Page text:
Bad Argument of the Week XI
By Keir Liddle
The stigma of mental health is still very much an issue in today’s “modern” Britain; the rethink campaign (a mental health charity that works to help everyone affected by severe mental illness recover a better quality of life) defines stigma as:
Something judged by others as a sign of disgrace and something that sets a person apart from others.
MIND, a mental health charity based in England and Wales, lists a number of tragic examples where people’s lifes have been negatively impacted by both mental health issues (such as depression) and the attached stigma. They feature the story of German goalkeeper Robert Enke who committed suicide as a result of his depression, and the shocking statistic that 92% of the British public (in a yougov poll) believes that admitting to having a mental illness would damage someone’s career. It also tells us the tale of Manchester DJ Steve Penk who played Van Halen’s “Jump” in response to requests from frustrated motorists whose journey was delayed by a suicidal woman: while the woman’s attempted suicide was by no means Penk’s or the motorists’ fault, it betrays a startling lack of sensitivity and understanding towards people with mental health difficulties from the general public and a media personality.
Sadly, I have been motivated to write this week’s Bad Argument not for a cheap laugh at someone’s poor grasp of science, evidence or logic, but rather because yet another media commentator has chosen to trot out the tired and baseless mental health prejudices so common in our society.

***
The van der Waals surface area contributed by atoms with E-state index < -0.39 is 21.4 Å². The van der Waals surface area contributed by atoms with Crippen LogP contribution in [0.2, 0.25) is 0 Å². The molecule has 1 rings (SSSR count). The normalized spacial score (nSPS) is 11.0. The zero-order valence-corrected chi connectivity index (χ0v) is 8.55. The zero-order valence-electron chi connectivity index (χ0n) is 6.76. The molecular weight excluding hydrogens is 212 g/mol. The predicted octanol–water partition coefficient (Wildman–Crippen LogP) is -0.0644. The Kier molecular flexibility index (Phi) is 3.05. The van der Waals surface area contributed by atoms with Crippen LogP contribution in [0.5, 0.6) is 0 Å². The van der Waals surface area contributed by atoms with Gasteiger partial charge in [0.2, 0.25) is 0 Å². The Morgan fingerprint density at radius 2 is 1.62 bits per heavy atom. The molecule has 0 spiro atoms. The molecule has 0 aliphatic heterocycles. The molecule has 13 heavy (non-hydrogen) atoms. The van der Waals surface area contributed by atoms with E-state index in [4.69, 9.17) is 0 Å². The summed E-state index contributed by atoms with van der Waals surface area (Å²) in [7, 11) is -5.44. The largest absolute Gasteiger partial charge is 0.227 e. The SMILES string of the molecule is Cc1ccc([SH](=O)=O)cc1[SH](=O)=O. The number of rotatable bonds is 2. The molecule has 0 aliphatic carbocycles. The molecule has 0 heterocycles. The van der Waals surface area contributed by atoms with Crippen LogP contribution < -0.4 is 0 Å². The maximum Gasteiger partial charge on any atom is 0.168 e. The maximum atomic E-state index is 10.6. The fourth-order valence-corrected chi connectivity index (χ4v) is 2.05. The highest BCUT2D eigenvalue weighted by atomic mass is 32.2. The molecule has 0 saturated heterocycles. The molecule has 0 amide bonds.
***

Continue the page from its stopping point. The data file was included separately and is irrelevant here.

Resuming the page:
Janet Street Porter’s column (dated the 15th of May) was entitled “Depression: it’s just the new trendy illness” and displayed a startling lack of appreciation for the issue at hand, and the very real prejudices that people who suffer from very real mental health issues face. She makes highly offensive statements such as:
The misery movement has rapidly gathered momentum and in recent months it’s become apparent that, along with the Sam Cam handbag, the latest must-have accessory is a big dose of depression.
Most galling of all, Porter appears to be using the column as little more than an excuse to promote her book Life’s Too Fucking Short:
I’m not a complete cynic, but I am a 100 per cent ruthless realist. I’ve written two books about my no-nonsense attitude to life. The first, Life’s Too F****** Short, has been published all over the world, from Slovenia to Sweden, Spain and the U.S., and I’ve received a mountain of mail from people who say that my key message – that you need to strip away the c**p that clogs up your existence – made them laugh out loud.
Clearly, where the psychiatrists and psychologists with their prescription drugs and their therapy and their counselling have been going wrong is by not prescribing Janet’s book to those who find themselves with a black dog on their shoulder. The ignorance and arrogance of Street-Porter’s “I know best” attitude pervades the rest of the article, with its insidious lack of understanding and compassion. Indeed, her advice and prescription for “self-empowerment” is little better than the trite and offensive “pull yourself together” nonsense that people coping with mental health issues have had to suffer for years.
In a seeming attempt to make this repellent bashing of those with mental health issues seem a more reasoned and thought out critique, Street-Porter states:
I am not denying that clinical depression is a real mental illness, or that it can be debilitating for sufferers. But let’s take a moment to consider whether depression is common among the poor or the working class?